Standing on Independence Mall on Friday afternoon, Mannwell Glenn doused two Confederate flags with lighter fluid and stood back to watch as the flames licked at the fabric.

"If you burn a Confederate flag, to some people, that's painful," he had said earlier to a small cluster of TV news cameras. "But whatever you're feeling about us burning your sacred flag, we feel that about 100 times more when nine people are killed."

The deaths of nine people at a historically black church in Charleston, S.C. - killed by a white gunman who reportedly told police he wanted to start a race war - had been weighing on him, he said.

"There are some things you just don't do," said Glenn, an activist and former talk radio host.

And he was incensed, he said, to see that a Confederate flag still flew outside the statehouse in South Carolina so soon after the tragedy.

So he wrote a Facebook post, called a lawyer to make sure burning the flag would be legal, and arrived at Independence Mall that afternoon with three friends, including Asa Khalif, founder of the activist group Racial Unity USA.

"This flag represents generations of fear, bigotry, and hatred," Khalif said. "I love this country, and I want it to be better - I want to make it better. This is how I chose to express myself, by burning a symbol of hate."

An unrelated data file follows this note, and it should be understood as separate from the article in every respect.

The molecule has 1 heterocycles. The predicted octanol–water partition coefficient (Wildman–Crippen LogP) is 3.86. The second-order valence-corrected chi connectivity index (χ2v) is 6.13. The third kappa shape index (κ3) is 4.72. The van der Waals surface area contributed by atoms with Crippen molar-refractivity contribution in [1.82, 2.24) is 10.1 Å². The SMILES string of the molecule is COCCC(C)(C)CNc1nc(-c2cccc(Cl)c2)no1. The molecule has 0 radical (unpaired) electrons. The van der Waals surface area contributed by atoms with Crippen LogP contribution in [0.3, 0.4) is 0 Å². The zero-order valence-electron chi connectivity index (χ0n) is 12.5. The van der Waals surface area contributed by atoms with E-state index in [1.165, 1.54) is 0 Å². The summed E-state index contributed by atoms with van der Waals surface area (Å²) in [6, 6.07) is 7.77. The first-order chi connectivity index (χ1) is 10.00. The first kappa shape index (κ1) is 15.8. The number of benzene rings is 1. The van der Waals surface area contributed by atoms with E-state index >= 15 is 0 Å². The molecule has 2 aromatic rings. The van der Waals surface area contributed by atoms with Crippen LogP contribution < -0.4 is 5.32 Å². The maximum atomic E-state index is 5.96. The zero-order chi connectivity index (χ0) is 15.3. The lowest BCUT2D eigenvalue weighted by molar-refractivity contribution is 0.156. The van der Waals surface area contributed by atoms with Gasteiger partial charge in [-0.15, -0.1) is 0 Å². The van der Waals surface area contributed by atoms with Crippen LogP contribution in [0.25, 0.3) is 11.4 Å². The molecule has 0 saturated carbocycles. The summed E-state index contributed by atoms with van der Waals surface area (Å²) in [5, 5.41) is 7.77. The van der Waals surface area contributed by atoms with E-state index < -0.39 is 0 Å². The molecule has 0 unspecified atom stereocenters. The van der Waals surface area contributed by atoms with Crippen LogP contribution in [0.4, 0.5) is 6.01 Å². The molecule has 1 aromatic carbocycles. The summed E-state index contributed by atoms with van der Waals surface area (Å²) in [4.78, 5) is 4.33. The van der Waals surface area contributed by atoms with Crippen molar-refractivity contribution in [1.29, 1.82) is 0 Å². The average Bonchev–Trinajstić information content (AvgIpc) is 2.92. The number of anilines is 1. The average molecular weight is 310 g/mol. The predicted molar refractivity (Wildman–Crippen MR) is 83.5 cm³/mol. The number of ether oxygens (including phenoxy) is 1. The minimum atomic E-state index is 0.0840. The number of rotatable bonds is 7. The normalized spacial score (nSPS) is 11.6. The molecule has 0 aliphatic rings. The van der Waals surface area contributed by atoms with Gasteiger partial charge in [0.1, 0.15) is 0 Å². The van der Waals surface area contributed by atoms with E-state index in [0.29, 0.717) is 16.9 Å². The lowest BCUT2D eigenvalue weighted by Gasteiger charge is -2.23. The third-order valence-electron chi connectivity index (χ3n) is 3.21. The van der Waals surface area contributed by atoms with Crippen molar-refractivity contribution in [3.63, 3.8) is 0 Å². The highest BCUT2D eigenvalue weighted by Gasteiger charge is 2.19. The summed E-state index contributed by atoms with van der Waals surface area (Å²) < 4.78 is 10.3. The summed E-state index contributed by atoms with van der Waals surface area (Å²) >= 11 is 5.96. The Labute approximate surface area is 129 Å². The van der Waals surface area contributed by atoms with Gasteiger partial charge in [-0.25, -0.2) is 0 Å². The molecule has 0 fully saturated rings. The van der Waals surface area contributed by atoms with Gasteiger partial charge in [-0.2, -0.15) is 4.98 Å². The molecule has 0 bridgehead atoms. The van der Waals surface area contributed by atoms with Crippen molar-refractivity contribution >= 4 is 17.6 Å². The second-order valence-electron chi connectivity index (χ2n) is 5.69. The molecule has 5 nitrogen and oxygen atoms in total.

Glenn also called for a boycott of goods produced in South Carolina - "if you want to get someone's attention, stick your hand in your pocket."

He and the small group piled the flags into a tin basin with Independence Hall at their backs, clicked a lighter, and stood silently for a moment as passersby looked on curiously.

A group of schoolchildren on a class trip ran through the grass a few hundred yards away. Tourists in line for the Liberty Bell peered at the demonstration, feet from an exhibit on George Washington's slaves.

Afterward, the group put out the flames with a fire extinguisher. Khalif spoke of a sense of catharsis.

"I do feel better," said Natalie Moore-Taylor, who had supplied the flags. "I just hope it reaches."

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